Sometimes, The Science tells us having men circumcised is a decent way to fight HIV transmission. Sometimes The Science tells us it has no noticeable effect. But now The Science is telling us that removing a man’s foreskin lowers the risk of transmission of HPV — to women. You know, during that heterosexual intercourse thing. It’s a good thing to know, because HPV is that mean old STD that can lead to cervical cancer in women. But The Science has also established HPV can lead to anal cancer when transmitted among MSM. Does that mean circumcision can help reduce the risk of transmitting HPV among gay dudes?
The new study, from researchers at Johns Hopkins University, doesn’t say — because it focused only on women. But it found that over two years, the rate of HPV infection dropped by 28 percent among the female participants, whose circumcised male partners were HIV-negative circumcised. Except this study piggybacked on the same one in Uganda that showed circumcision cut the spread of HIV by a remarkable 50-60 percent — a phenomenon, to the best of my knowledge, researchers haven’t been able to duplicate in the U.S. or other Western countries.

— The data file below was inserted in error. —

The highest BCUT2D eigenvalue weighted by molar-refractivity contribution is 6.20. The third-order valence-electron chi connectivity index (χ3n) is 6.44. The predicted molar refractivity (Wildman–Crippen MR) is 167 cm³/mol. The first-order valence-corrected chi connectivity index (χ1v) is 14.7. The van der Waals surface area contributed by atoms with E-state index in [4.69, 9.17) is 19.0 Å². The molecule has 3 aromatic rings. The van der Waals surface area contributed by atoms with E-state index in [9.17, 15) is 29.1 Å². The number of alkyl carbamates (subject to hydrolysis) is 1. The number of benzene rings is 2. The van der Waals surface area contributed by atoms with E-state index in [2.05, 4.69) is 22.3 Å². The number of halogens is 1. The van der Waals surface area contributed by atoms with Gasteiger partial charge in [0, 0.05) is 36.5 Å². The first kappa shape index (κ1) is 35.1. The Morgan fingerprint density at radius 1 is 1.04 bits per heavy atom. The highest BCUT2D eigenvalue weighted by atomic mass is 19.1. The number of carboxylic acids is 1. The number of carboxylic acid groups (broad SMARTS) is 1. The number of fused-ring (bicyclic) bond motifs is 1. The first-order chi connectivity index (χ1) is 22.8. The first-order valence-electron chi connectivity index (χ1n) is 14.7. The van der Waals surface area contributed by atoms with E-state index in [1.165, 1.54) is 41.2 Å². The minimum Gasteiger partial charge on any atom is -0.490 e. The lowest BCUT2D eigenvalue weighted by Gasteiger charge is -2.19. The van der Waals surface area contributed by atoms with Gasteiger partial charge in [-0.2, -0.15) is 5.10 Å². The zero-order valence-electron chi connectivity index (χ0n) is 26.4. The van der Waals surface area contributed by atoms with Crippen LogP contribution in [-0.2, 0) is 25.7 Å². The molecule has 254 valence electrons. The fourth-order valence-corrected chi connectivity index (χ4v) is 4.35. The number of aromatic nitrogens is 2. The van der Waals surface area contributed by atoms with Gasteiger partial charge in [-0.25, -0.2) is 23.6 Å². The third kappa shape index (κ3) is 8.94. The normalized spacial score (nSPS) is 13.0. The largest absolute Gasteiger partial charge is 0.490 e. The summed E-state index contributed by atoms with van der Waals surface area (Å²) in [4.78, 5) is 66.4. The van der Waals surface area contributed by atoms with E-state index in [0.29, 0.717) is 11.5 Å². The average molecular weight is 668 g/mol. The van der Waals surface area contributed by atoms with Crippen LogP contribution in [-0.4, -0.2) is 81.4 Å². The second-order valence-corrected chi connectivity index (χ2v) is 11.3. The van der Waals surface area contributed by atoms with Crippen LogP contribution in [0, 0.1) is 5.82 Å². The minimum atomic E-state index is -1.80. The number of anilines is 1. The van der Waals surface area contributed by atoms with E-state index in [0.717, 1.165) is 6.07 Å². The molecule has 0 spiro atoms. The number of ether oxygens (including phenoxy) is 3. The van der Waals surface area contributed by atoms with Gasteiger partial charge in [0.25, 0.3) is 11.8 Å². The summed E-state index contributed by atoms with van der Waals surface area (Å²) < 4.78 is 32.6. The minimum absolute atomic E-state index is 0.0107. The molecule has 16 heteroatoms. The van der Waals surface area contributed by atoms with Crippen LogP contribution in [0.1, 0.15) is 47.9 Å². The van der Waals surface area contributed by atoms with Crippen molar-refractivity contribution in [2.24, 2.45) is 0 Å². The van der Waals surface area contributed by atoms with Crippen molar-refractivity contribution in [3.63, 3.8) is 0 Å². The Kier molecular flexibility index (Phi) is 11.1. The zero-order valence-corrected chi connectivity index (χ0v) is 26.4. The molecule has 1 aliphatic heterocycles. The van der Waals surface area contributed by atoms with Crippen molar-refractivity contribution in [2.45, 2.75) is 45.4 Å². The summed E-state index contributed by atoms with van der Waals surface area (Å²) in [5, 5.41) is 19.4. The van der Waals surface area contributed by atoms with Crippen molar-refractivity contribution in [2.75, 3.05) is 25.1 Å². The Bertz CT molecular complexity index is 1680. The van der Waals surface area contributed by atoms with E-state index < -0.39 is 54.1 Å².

Why does snipping off the foreskin show so much promise? Because the skin, located at the tip of the penis (and thus very involved in any form of sexual activity involving men), is rich in the type of immune cells regularly targeted by STDs like HPV and HIV. No foreskin, no vulnerable cells.
But if researchers found that circumcision reduces HPV transmission rates during male-female sexual activity, I can’t help but think it would do the same for male-male fun times too.